Controlling Foundational Technologies: Where Are We-and What is Coming Down the Pipeline?

Kevin Cuddy
Government & Regulatory Affairs Executive
Export Regulation Office


Douglas N. Jacobson
Managing Partner
Jacobson Burton Kelley PLLC

During this interactive discussion, benefit from expert perspectives on the present and future of export controls on foundational technologies. Topics will include:

  • Status and impact of the ANPRM: Defining and identifying “foundational technologies”
  • How the controls might affect “legitimate commercial or scientific applications”
  • Update on industry feedback
  • Which technologies are likely to be subject to stricter controls

Critical Technologies and CFIUS: Mandatory Filing Requirements, Investigations- and What They Reveal about Committee Approvals Moving Forward

Meena R. Sharma
Deputy Director, Office of Investment Security Policy and International Relations
U.S. Department of the Treasury

Aimen Mir
Freshfields Bruckhaus Deringer

Brooks Allen
Skadden, Arps, Slate, Meagher & Flom LLP
Former Assistant General Counsel, Office of the U.S. Trade Representative

  • Status of the proposed regulation that changes the trigger for mandatory filing
  • How CFIUS has looked at deals involving critical technologies
  • How to adjust due diligence procedures to account for export controls instead of industry focus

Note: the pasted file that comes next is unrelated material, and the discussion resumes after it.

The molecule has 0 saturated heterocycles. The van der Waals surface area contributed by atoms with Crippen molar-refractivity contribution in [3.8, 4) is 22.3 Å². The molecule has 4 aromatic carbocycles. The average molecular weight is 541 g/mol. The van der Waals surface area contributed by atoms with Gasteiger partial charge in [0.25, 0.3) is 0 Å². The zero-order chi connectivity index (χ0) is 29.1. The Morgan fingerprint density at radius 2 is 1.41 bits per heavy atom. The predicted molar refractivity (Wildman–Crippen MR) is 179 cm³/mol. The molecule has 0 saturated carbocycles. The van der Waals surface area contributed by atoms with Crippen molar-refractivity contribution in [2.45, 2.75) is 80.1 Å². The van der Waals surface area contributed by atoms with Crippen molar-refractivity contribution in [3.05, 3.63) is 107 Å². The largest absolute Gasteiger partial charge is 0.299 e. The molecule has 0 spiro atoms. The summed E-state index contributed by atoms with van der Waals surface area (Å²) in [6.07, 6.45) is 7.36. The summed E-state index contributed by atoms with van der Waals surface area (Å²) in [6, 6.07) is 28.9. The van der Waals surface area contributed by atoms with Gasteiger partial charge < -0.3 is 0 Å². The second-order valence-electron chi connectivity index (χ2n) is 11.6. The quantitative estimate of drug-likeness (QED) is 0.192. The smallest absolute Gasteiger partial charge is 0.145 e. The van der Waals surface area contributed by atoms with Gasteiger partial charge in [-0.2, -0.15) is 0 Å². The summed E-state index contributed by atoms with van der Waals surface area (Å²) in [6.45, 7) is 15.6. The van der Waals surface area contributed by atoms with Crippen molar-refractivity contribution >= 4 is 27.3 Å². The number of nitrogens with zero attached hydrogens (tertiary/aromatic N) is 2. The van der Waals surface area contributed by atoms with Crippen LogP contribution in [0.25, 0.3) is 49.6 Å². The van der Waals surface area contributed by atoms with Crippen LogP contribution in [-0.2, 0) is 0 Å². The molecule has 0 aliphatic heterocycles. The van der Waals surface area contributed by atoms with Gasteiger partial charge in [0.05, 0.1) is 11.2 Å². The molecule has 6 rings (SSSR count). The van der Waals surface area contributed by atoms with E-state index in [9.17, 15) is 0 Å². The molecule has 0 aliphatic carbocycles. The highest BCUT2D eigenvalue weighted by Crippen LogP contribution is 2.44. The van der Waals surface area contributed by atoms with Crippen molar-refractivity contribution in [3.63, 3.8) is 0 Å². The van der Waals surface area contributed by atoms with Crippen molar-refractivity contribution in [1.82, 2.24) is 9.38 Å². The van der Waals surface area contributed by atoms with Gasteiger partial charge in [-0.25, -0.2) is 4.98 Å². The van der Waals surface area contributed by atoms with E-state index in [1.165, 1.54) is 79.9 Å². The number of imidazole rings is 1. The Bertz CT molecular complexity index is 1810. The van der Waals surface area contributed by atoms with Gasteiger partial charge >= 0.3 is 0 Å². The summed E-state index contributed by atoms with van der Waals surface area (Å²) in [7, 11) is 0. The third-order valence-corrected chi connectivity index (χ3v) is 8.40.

• Potential new categories of investments and foreign investors
  • How CFIUS treats “personal data” and “data security”
  • Key takeaways from the 2019 Annual Report

Hong Kong on the Eve of the U.S. Election: The Uncertain Future of Exports, Re-Exports and Sanctions-and How to Cover Your Compliance Bases

Scott Jones
Nonresident Fellow
Trade, Technology & Security

The Henry L. Stimson Center

Led by the Co-Chairs, benefit from expert insights and ask your most pressing questions!

  • Special status of Hong Kong in U.S. legislation
  • Consequences of determination that Hong Kong is not autonomous
  • Export and reexport requirements that would apply if special status is revoked
  • Hong Kong Autonomy Act and potential sanctions on foreign financial institutions



Contingency Planning in Practice: Industry Decision-Makers Discuss U.S. China Trade Relations, Export Compliance-and their Blueprints for Effective Risk Management

Jeff Rittener
Chief Government Affairs Officer; General Manager of Governments, Markets, and Trade
Intel Corporation

Kathleen Palma
Senior Executive, International Trade Compliance


Nelson G. Dong
Dorsey & Whitney LLP

Part I: What’s Keeping You Up at Night from Now Until January?

Part II: “Compare Notes” on Your Post-Election Compliance Roadmap-and Strategy for 2021

  • Current state of U.S.- China relations, and the impact on export compliance and operations
  • Crystal ball readings into the future from both potential election outcomes
  • Will the increased tariffs remain?
  • The future of controls on Hong Kong
  • Trade policies through targeting of specific Chinese companies
  • Potential retaliation from China

Co-Chairs’ Closing Remarks

Your Registration Includes a Complimentary
Post-Election Briefing
December 8, 2020
10:00–11:30 AM EST